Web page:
The Exclusion Act, in conjunction with the efforts of Chinese immigrants to resist poor treatment and pay by white employers, resulted in a dearth of cheap labor in the continental United States and after the annexation of the Hawaiian Kingdom, in Hawai'i as well.

Japan was targeted, in particular, by sugar plantation owners in Hawai'i as the next best potential source of labor. Unfortunately, as increasing numbers of Japanese arrived in the U.S., anti-Chinese sentiment was rearticulated as anti-Japanese racism by many of the same forces responsible for early anti-Chinese agitations. (See Anti-Japanese movement.) However, due to the rising international prestige of Japan and in recognition of its growing military power, U.S. officials were hesitant to discriminate openly against Japanese immigrants. Therefore, immigration policies aimed at the Japanese such as the 1907 Gentlemen's Agreement and the 1924 Johnson-Reed Act did not specifically or exclusively single out Japan.[10] In addition, officials who were quick to castigate the Chinese as racially inferior and inassimilable often stopped short of accosting the Japanese with the same accusations. Instead, the Japanese were racialized primarily as the latter, as too culturally different to become full-fledged members of American society.[11] This racialization proved to have innumerable consequences during World War II. Issei and Nisei alike were depicted by the mass media as foreign and monolithic, thus rationalizing the incarceration of all individuals of Japanese ancestry as an act of "military necessity."[12]

Repeal

The denial of civil rights for Japanese Americans during World War II occurred simultaneously with the expansion of immigration rights for the Chinese. In 1943 the Magnuson Act was passed, nullifying the 1882 Chinese Exclusion Act and paving the way for Chinese immigration to the U.S., at the rate of 105 individuals per year. This Act was not only a response to Japan's wartime efforts to portray the U.S. as a racist and imperialist threat to Asia, but also an attempt to appease China, as one of the United States' allies.

Authored by Mieko Matsumoto, Honolulu Community College

For More Information

Chan, Sucheng. Asian Americans: An Interpretive History. Boston: Twayne Publishers, 1991.

Johnson, Kevin. "The History of Racial Exclusion in the U.S. Immigration Laws." http://academic.udayton.edu/race/02rights/immigr09.htm.

Jung, Moon-Ho. Coolies and Cane: Race, Labor, and Sugar in the Age of Emancipation. Baltimore: Johns Hopkins University Press, 2006.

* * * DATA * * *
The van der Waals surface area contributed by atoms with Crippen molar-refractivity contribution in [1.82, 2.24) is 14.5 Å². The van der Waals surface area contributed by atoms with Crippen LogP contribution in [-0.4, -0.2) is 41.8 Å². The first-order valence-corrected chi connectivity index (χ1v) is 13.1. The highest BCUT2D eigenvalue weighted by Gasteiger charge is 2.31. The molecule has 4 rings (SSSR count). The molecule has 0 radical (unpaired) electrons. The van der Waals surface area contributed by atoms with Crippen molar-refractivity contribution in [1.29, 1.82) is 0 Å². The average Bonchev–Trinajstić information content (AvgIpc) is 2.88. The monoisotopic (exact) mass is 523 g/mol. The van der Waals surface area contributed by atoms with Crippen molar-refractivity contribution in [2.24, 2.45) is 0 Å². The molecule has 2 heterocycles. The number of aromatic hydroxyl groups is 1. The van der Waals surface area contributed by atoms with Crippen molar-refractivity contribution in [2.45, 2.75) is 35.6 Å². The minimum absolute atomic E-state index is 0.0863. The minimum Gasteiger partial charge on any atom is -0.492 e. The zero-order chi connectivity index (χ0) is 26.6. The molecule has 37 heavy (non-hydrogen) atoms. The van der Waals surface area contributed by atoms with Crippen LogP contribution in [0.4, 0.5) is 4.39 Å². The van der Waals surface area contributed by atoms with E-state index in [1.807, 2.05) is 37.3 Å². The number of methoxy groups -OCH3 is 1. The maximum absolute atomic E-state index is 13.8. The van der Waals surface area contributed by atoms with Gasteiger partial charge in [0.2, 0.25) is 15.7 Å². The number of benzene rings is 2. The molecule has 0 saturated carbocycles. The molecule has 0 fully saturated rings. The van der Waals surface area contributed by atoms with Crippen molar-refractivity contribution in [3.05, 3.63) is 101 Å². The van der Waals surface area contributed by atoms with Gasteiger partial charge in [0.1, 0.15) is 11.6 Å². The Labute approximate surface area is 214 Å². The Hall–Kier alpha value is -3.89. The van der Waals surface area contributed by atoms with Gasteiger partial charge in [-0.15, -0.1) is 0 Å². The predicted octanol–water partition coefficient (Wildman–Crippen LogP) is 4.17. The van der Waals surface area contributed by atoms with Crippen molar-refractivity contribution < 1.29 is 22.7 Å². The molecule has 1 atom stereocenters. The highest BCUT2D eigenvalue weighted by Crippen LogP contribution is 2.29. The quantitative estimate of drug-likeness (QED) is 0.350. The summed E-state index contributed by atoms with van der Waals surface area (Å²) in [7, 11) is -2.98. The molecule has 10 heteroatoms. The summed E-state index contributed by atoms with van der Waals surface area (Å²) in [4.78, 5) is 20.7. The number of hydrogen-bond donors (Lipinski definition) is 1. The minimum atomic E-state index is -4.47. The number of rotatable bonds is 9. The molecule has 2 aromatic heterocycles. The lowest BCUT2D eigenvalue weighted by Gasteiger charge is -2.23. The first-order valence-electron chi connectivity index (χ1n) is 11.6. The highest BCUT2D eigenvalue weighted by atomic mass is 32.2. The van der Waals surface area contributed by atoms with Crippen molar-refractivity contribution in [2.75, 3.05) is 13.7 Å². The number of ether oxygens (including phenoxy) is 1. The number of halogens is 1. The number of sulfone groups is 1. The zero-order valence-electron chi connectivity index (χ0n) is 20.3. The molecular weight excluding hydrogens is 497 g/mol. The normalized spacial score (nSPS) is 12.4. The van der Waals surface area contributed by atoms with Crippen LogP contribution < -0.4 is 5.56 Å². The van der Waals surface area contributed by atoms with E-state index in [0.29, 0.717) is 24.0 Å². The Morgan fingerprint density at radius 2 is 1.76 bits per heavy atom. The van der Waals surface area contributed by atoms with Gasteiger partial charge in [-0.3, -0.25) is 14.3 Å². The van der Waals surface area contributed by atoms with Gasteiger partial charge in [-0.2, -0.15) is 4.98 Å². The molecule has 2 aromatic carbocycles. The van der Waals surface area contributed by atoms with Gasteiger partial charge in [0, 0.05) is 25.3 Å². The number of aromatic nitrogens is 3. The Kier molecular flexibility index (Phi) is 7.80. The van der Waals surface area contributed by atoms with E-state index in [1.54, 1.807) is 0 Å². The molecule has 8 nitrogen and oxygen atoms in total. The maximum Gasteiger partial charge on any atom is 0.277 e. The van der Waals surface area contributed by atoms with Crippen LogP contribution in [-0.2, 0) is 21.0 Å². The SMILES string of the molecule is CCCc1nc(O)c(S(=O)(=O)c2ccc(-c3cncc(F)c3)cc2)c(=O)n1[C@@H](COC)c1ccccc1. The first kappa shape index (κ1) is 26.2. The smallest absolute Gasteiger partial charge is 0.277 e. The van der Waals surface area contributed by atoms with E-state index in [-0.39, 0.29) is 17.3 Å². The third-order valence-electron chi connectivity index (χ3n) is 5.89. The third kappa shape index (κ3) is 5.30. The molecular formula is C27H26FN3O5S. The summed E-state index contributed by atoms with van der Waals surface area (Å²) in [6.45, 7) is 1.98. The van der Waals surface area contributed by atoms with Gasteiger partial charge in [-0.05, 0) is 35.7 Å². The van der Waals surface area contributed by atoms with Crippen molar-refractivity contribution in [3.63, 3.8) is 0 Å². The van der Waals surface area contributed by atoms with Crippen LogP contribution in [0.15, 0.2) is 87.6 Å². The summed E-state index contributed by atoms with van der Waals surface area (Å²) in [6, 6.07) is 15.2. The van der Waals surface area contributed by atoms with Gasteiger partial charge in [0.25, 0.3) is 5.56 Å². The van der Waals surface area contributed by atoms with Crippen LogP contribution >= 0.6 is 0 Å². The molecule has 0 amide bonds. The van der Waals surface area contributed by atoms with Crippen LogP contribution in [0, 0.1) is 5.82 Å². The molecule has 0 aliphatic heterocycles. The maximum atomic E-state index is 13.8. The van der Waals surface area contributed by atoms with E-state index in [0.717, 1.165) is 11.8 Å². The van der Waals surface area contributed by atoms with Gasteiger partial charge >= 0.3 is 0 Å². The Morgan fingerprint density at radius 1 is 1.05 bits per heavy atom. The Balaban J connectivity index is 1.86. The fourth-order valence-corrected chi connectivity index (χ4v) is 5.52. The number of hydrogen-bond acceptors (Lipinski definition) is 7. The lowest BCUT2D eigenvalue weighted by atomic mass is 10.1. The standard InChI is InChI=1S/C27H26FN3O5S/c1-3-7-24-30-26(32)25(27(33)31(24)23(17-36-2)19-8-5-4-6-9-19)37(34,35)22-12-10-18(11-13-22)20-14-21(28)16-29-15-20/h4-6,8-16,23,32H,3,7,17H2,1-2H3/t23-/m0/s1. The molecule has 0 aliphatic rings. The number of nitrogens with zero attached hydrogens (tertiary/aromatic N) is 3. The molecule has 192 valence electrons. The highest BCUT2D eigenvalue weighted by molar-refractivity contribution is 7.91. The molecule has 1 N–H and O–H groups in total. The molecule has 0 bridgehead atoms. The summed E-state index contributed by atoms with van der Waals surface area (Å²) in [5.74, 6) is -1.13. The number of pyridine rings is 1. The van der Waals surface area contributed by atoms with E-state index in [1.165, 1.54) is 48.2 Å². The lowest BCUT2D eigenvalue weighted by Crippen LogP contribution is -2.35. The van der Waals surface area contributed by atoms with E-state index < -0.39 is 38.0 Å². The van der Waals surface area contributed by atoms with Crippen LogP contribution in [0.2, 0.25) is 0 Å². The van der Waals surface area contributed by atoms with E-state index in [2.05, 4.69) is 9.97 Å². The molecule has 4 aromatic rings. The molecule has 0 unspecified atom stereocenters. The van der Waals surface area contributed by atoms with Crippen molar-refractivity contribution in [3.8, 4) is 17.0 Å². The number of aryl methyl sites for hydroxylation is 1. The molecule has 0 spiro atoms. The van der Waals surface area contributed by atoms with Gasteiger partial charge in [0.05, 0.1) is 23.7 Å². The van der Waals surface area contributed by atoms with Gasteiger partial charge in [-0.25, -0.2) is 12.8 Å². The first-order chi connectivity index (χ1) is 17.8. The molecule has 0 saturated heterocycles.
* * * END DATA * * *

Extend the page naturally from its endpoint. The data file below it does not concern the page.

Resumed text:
Lee, Erika. At America's Gates: Chinese Immigration during the Exclusion Era, 1882-1943. Chapel Hill: The University of North Carolina Press, 2007.

Miller, Stuart Creighton. The Unwelcome Immigrant: The American Image of the Chinese, 1785-1882. Berkeley: University of California Press, 1969.

Ngai, Mae M. Impossible Subjects: Illegal Aliens and the Making of Modern America. Princeton, NJ: Princeton University Press, 2004.

Okihiro, Gary. Margins and Mainstreams: Asian in American History and Culture. Seattle: University of Washington Press, 1994.

Footnotes

  1. Sucheng Chan, Asian Americans: An Interpretive History (Boston: Twayne Publishers, 1991), 92.
  2. For more information see Stuart Creighton Miller, The Unwelcome Immigrant: The American Image of the Chinese, 1785-1882 (California: University of California Press, 1969).
  3. Chan, Asian Americans, 25.
  4. Chan, Asian Americans, 48-9.
  5. "Chinese Exclusion Act (1882)," Harvard University Library Open Collections Program, accessed May 31, 2012, http://ocp.hul.harvard.edu/immigration/exclusion.html.
  6. Moon-Ho Jung, Coolies and Cane: Race, Labor, and Sugar in the Age of Emancipation, (Maryland: Johns Hopkins University Press, 2006), 13.
  7. "Chinese Exclusion Act (1882)."
  8. Chan, Asian Americans, 54.
  9. Chan, Asian Americans, 55.
  10. Ibid., 55.
  11. Mae M. Ngai, Impossible Subjects: Illegal Aliens and the Making of Modern America (New Jersey: Princeton University Press, 2004), 40.
  12. Kevin Johnson, "The History of Racial Exclusion in the U.S. Immigration Laws," accessed May 31, 2012, http://academic.udayton.edu/race/02rights/immigr09.htm.